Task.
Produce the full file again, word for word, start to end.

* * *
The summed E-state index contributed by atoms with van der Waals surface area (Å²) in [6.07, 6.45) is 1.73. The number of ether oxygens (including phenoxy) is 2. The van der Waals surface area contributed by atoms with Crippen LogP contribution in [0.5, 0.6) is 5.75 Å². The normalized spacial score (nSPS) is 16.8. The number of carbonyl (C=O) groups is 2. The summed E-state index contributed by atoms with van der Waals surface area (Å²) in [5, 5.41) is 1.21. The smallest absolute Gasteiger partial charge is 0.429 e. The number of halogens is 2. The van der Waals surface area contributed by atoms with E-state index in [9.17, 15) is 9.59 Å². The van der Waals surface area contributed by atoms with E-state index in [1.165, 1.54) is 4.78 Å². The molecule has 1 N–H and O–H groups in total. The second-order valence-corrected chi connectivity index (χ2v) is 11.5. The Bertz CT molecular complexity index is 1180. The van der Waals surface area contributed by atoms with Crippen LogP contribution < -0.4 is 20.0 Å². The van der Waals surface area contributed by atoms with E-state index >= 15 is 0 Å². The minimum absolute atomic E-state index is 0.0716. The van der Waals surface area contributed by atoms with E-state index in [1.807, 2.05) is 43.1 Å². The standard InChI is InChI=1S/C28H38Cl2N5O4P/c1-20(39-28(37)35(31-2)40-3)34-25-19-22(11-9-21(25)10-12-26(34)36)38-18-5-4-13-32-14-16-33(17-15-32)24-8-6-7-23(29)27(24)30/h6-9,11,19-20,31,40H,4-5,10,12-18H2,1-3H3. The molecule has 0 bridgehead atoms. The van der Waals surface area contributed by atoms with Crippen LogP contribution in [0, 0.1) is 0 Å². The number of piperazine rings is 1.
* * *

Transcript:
The summed E-state index contributed by atoms with van der Waals surface area (Å²) in [6.07, 6.45) is 1.73. The number of ether oxygens (including phenoxy) is 2. The van der Waals surface area contributed by atoms with Crippen LogP contribution in [0.5, 0.6) is 5.75 Å². The normalized spacial score (nSPS) is 16.8. The number of carbonyl (C=O) groups is 2. The summed E-state index contributed by atoms with van der Waals surface area (Å²) in [5, 5.41) is 1.21. The smallest absolute Gasteiger partial charge is 0.429 e. The number of halogens is 2. The van der Waals surface area contributed by atoms with E-state index in [9.17, 15) is 9.59 Å². The van der Waals surface area contributed by atoms with E-state index in [1.165, 1.54) is 4.78 Å². The molecule has 1 N–H and O–H groups in total. The second-order valence-corrected chi connectivity index (χ2v) is 11.5. The Bertz CT molecular complexity index is 1180. The van der Waals surface area contributed by atoms with Crippen LogP contribution < -0.4 is 20.0 Å². The van der Waals surface area contributed by atoms with E-state index >= 15 is 0 Å². The minimum absolute atomic E-state index is 0.0716. The van der Waals surface area contributed by atoms with E-state index in [1.807, 2.05) is 43.1 Å². The standard InChI is InChI=1S/C28H38Cl2N5O4P/c1-20(39-28(37)35(31-2)40-3)34-25-19-22(11-9-21(25)10-12-26(34)36)38-18-5-4-13-32-14-16-33(17-15-32)24-8-6-7-23(29)27(24)30/h6-9,11,19-20,31,40H,4-5,10,12-18H2,1-3H3. The molecule has 0 bridgehead atoms. The van der Waals surface area contributed by atoms with Crippen LogP contribution in [0, 0.1) is 0 Å². The number of piperazine rings is 1.